There was little calm after F-3 tornados tore through Washington County on April 27 and 28. County officials quickly realized that they would need to set-up a volunteer reception center to handle the influx of people wanting to help neighbors and friends, and to manage items donated by individuals and businesses.
Kristina K. Morris, volunteer coordinator for the Southwest Virginia Medical Reserve Corps, was tapped to head up this operation, which was being housed at the King Center on the campus of Emory & Henry College.
Over the course of the next week, Morris provided day-to-day management of the center and its more than two dozen volunteers. Morris and her team helped usher more than 1,000 volunteers who completed registration and safety training to work assignments throughout the county.
Morris also reached out to United Way of Russell and Washington counties to be on hand to accept monetary donations, as well as goods and services from citizens and corporate sponsors who seemed to be coming in by the truck load. Over those first few days, she answered a staggering number of questions and solved an even larger number of small problems and crises that helped keep the recovery process moving forward.
In the middle of the response, Morris was set to graduate from Emory & Henry College as a member of the inaugural cohort for the master’s degree in community and organizational leadership. As she herself would explain, it didn’t take long for her newly earned degree to pay off.
“Interesting enough, one of the last courses in MCOL was on communication and, specifically, crisis communication,” Morris said. “Time and again, MCOL discussed the importance of working within your community and accessing the strengths of the community.”
The strong horizontal network that Kristina had at her disposal as a result of this program was utilized on a daily basis. She called on fellow cohort members to assist her in the management of the activities at the King Center. She reached out to individuals and organizations that had made presentations in class to utilize their expertise, and each day started with a strategic planning meeting to determine what the objectives were for that particular day and how she could help those around her meet those objectives.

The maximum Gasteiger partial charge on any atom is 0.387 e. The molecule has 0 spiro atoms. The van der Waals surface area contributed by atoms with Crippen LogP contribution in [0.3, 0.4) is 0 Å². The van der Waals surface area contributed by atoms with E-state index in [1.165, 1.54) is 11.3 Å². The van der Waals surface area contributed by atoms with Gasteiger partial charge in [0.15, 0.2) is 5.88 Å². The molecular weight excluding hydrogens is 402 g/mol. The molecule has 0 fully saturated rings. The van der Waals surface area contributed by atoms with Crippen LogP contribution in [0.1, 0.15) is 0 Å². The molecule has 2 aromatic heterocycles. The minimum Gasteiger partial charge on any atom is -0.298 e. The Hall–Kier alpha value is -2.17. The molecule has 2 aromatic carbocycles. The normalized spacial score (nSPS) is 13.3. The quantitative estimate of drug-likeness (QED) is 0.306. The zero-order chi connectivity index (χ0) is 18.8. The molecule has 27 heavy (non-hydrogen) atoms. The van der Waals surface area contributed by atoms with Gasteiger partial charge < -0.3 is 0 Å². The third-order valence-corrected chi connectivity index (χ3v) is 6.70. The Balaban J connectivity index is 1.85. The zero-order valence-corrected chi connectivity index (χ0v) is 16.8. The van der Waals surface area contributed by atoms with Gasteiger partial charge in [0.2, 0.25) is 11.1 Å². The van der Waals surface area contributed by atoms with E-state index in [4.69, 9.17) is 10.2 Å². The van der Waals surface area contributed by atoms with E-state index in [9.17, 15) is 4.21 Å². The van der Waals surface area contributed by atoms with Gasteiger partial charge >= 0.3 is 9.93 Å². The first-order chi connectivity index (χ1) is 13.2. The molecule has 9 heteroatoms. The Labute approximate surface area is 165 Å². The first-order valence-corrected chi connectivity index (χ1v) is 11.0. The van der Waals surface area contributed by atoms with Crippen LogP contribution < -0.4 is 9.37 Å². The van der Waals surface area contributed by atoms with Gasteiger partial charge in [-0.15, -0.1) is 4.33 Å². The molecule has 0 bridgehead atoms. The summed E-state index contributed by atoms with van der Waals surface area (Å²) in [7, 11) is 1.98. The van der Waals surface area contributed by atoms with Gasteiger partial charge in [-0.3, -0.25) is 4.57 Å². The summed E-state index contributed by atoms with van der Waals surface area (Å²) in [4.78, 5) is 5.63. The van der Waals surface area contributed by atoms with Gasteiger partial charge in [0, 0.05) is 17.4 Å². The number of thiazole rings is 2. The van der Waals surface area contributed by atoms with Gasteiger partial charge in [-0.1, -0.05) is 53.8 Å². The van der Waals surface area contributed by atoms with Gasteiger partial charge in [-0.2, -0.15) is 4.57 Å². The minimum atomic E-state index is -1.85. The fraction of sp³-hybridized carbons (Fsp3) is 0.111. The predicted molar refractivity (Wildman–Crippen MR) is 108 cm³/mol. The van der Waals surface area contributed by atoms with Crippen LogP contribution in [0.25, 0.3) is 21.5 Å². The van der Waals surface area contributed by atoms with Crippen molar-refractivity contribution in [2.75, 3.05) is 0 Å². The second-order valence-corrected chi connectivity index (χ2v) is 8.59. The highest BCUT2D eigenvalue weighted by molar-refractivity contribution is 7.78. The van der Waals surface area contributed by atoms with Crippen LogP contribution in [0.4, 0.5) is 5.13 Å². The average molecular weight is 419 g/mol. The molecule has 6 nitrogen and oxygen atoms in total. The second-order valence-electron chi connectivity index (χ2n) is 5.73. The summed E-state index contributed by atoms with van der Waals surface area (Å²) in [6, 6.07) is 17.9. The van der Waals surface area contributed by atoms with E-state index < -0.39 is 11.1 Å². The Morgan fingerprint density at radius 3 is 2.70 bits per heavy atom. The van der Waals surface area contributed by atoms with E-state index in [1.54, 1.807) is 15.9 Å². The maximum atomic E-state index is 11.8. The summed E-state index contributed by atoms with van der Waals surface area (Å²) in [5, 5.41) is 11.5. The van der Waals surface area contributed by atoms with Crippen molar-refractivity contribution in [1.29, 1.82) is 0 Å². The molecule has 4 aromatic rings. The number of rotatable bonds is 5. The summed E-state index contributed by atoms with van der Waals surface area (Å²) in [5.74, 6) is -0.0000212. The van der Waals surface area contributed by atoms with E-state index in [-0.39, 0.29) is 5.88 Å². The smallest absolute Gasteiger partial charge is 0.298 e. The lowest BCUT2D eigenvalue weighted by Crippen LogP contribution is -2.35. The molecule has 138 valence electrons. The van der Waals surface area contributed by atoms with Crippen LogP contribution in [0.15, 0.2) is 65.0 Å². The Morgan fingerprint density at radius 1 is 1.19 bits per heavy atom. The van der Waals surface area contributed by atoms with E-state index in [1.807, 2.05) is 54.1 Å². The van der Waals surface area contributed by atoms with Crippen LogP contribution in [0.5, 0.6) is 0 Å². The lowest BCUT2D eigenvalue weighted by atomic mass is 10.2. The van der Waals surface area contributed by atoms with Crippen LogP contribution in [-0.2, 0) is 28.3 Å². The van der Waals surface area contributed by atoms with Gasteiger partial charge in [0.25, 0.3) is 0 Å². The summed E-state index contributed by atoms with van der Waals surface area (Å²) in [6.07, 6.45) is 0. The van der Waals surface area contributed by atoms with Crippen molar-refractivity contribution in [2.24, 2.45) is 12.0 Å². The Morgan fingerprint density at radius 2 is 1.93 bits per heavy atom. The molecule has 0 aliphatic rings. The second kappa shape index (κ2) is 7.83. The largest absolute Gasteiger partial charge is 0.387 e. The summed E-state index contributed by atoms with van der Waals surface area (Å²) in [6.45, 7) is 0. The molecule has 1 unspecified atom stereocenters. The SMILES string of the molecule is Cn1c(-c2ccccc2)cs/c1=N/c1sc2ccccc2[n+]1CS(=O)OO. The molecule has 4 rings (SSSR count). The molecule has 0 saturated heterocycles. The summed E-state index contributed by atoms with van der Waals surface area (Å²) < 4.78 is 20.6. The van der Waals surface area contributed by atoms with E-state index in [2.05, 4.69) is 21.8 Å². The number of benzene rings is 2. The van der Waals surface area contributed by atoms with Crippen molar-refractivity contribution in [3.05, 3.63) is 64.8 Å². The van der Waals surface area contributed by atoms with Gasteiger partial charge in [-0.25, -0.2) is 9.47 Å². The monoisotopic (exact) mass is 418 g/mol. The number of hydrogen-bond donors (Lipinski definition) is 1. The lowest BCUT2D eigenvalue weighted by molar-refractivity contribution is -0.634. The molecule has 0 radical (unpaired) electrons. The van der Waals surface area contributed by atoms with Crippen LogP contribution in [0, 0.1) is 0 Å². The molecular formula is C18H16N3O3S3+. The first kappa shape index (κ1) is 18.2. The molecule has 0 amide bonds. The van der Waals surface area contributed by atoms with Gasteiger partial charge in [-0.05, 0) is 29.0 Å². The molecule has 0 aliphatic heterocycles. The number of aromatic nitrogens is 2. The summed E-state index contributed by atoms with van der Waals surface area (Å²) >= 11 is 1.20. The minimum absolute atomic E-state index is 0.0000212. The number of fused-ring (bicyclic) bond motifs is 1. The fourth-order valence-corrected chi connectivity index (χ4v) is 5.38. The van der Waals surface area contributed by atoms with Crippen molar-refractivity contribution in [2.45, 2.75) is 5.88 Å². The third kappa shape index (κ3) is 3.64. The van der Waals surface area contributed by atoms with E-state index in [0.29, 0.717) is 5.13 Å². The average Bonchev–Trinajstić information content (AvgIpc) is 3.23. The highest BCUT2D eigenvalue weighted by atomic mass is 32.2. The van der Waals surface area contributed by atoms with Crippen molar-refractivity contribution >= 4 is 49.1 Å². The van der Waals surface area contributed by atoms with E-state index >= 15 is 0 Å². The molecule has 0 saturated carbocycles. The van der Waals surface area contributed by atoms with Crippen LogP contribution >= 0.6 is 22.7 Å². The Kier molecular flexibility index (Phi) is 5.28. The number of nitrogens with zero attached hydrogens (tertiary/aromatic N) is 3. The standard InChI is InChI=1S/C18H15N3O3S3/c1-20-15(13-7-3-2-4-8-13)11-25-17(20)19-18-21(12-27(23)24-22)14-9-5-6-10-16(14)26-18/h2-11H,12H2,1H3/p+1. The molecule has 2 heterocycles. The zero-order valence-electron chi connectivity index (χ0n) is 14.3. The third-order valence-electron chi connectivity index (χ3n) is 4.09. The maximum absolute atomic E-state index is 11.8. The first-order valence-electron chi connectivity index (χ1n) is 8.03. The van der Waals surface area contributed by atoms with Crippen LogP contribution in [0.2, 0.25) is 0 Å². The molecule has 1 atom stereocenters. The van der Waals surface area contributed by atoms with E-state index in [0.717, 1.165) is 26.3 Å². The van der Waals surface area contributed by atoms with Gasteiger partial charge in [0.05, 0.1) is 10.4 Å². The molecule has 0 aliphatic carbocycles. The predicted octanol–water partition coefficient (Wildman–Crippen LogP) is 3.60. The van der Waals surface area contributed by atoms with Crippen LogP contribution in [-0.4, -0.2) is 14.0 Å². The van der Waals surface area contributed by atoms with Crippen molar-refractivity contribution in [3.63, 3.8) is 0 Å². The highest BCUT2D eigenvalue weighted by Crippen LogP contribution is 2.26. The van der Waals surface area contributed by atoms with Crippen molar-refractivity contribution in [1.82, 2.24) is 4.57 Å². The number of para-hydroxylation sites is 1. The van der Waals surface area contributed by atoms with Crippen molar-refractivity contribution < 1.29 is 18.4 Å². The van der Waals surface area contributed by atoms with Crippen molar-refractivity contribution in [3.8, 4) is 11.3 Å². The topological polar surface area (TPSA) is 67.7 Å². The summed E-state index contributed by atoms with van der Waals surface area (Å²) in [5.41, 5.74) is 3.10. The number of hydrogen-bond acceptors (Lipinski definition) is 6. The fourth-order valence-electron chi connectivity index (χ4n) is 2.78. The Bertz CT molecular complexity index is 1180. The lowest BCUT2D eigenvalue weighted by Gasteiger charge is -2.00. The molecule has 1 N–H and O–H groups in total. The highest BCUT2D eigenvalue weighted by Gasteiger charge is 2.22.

“Through the MCOL program I learned the importance of asking for help when you need it. Personally, asking for help is not easy for me. During that first week in the Volunteer Reception Center, it was necessary to ask for help from fellow cohort members, partners, volunteers, the business community and the emergency response community. Very few times was that help not made available.”
The MCOL program is designed for working adults like Morris, professionals and community members who want to build their leadership skills in a practice-based setting. Students can often integrate their class work with projects they are doing in their jobs and communities.
Students who want to pursue a master of arts in community and organizational leadership must complete 36 credit hours over a 21-month course of study. Classes meet one night per week and one weekend a month at the Southwest Virginia Higher Education Center in Abingdon, Va.
Required courses for all students include organizational leadership, budgeting, organizational learning, human resources leadership, ethical issues, strategic planning, public policy, and the capstone. Students can choose one of two learning tracks: non-profit leadership or healthcare policy and advocacy.